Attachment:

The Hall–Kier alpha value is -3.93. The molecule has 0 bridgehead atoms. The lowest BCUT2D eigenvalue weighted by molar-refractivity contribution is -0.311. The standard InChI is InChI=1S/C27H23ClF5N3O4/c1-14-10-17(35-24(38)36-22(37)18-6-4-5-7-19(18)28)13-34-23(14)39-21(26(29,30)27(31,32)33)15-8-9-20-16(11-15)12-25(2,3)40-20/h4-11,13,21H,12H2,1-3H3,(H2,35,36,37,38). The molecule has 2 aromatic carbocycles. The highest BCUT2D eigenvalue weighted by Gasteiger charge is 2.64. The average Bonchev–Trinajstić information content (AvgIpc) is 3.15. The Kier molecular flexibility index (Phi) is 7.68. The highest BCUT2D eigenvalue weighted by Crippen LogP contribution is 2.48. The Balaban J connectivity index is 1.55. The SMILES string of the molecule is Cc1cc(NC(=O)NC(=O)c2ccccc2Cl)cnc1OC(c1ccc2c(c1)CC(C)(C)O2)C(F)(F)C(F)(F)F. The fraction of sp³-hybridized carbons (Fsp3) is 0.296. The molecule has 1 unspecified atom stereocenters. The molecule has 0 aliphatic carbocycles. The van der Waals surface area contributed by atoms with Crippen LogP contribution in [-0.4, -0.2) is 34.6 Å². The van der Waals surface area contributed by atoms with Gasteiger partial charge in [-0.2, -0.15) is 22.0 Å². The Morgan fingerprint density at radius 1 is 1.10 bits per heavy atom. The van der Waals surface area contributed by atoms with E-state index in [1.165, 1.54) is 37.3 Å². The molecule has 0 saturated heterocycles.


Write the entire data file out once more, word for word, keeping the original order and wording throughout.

The Hall–Kier alpha value is -3.93. The molecule has 0 bridgehead atoms. The lowest BCUT2D eigenvalue weighted by molar-refractivity contribution is -0.311. The standard InChI is InChI=1S/C27H23ClF5N3O4/c1-14-10-17(35-24(38)36-22(37)18-6-4-5-7-19(18)28)13-34-23(14)39-21(26(29,30)27(31,32)33)15-8-9-20-16(11-15)12-25(2,3)40-20/h4-11,13,21H,12H2,1-3H3,(H2,35,36,37,38). The molecule has 2 aromatic carbocycles. The highest BCUT2D eigenvalue weighted by Gasteiger charge is 2.64. The average Bonchev–Trinajstić information content (AvgIpc) is 3.15. The Kier molecular flexibility index (Phi) is 7.68. The highest BCUT2D eigenvalue weighted by Crippen LogP contribution is 2.48. The Balaban J connectivity index is 1.55. The SMILES string of the molecule is Cc1cc(NC(=O)NC(=O)c2ccccc2Cl)cnc1OC(c1ccc2c(c1)CC(C)(C)O2)C(F)(F)C(F)(F)F. The fraction of sp³-hybridized carbons (Fsp3) is 0.296. The molecule has 1 unspecified atom stereocenters. The molecule has 0 aliphatic carbocycles. The van der Waals surface area contributed by atoms with Crippen LogP contribution in [-0.4, -0.2) is 34.6 Å². The van der Waals surface area contributed by atoms with Gasteiger partial charge in [-0.2, -0.15) is 22.0 Å². The Morgan fingerprint density at radius 1 is 1.10 bits per heavy atom. The van der Waals surface area contributed by atoms with E-state index in [1.165, 1.54) is 37.3 Å². The molecule has 0 saturated heterocycles.